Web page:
Scots and NI justice secretaries meet at Cairnryan to discuss cross-border security

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by a Newsnet reporter

Justice Minister Kenny MacAskill has met his Northern Irish counterpart David Ford at the new Stena Ferry terminal at Cairnryan to discuss the policing arrangements at the port.  The port is the Scottish side of the most important ferry route between Ireland and Scotland, and also carries a considerable amount of transit traffic en route from Northern Ireland and the Republic to destinations in England and beyond.

Mr MacAskill and Mr David Ford were joined by senior officers from Dumfries and Galloway Constabulary and the Police Service of Northern Ireland as well as officials from the UK Border Agency to talk about the arrangements for policing at ports in both countries and to collaborate more effectively in the combat against organised cross-border crime.

Last year the UKBA announced that it would no longer pay for three staff to perform security checks at the Stranraer terminal of the Northern Irish ferry route, and the ferry operating company Stena has moved its Belfast to Stranraer operations to the new site closer to the mouth of Loch Ryan.  P&O ferries have long operated a service from Cairnryan to Larne.

Mr MacAskill said: “The security of our sea crossings is vital and the Scottish Government takes the policing of our borders and ports very seriously. I want to commend police on both sides of the water for all of their hard work ensuring our increasingly busy ports are secure.

“However, I am keen to ensure that following the withdrawal of UKBA support in Stranraer, police are not put under additional pressure due to routes between Northern Ireland and Scotland being exploited.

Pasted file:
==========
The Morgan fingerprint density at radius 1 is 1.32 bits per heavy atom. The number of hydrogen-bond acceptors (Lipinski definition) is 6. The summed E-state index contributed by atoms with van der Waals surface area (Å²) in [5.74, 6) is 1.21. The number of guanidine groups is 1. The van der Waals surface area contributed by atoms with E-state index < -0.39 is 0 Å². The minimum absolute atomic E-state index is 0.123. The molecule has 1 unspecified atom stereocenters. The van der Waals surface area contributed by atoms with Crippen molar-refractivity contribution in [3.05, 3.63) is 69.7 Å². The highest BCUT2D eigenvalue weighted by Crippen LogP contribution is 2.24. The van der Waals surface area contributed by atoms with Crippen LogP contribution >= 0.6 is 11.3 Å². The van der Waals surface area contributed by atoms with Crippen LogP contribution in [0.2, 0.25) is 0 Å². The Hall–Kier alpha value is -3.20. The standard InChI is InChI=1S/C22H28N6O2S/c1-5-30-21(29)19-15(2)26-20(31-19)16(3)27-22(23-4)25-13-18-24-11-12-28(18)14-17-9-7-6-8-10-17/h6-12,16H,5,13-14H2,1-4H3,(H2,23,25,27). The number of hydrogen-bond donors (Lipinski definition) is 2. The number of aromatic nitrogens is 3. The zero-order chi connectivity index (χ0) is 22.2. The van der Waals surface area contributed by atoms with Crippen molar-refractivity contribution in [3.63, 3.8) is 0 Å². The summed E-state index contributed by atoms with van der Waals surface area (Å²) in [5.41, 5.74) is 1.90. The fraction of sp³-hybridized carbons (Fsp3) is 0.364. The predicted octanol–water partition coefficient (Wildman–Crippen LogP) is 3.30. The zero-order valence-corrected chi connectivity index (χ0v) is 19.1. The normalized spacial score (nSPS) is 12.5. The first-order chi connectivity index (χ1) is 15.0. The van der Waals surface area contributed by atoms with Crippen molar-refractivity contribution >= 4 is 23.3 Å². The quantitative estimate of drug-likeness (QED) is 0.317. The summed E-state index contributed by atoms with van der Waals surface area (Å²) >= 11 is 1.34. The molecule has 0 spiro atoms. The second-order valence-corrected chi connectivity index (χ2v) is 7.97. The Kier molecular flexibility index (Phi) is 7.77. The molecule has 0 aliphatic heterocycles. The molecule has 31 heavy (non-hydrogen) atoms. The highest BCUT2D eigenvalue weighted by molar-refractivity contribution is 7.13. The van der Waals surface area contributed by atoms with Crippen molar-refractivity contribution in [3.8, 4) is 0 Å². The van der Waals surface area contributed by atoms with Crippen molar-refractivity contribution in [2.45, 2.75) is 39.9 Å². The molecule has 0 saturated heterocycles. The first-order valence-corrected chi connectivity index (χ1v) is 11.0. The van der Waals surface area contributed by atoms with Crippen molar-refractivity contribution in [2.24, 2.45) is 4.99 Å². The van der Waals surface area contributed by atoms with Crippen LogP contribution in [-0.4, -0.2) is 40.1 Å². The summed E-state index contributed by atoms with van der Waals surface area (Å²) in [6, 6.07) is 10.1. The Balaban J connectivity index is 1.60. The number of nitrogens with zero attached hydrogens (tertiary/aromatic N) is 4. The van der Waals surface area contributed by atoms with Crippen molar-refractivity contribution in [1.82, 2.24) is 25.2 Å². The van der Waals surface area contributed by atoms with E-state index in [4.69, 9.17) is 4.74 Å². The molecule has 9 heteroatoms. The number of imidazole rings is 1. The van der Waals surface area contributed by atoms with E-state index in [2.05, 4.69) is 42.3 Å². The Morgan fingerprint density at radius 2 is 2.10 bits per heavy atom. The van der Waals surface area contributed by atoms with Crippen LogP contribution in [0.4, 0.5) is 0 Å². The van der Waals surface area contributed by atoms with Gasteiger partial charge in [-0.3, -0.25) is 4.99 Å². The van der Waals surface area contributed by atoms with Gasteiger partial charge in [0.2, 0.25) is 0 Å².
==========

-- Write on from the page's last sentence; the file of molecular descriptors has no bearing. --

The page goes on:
“I have raised my concerns with Home Office ministers in the past and will continue to do so. I am heartened that all partners will continue to work together to keep the situation under review and ensure operations are properly co-ordinated in the wake of this decision.”

Aileen McLeod, SNP MSP for South Scotland and member of the Parliament’s European and External Relations Committee, welcomed the discussions saying:

“The new facilities here in Loch Ryan are first class and I am really encouraged that the police on both sides of the Irish Sea are so keen to work together to enhance security in Scotland, Northern Ireland and the Irish Republic.

“The SNP Government takes the policing of our borders and ports very seriously indeed – and we fully understand that the security of our sea crossings is vital.

“I want to commend police on both sides of the water for all of their hard work ensuring our increasingly busy ports are secure.

“I would also like to extend my support for the government ministers from Scotland and our friends in Northern Ireland for their part in making this possible.”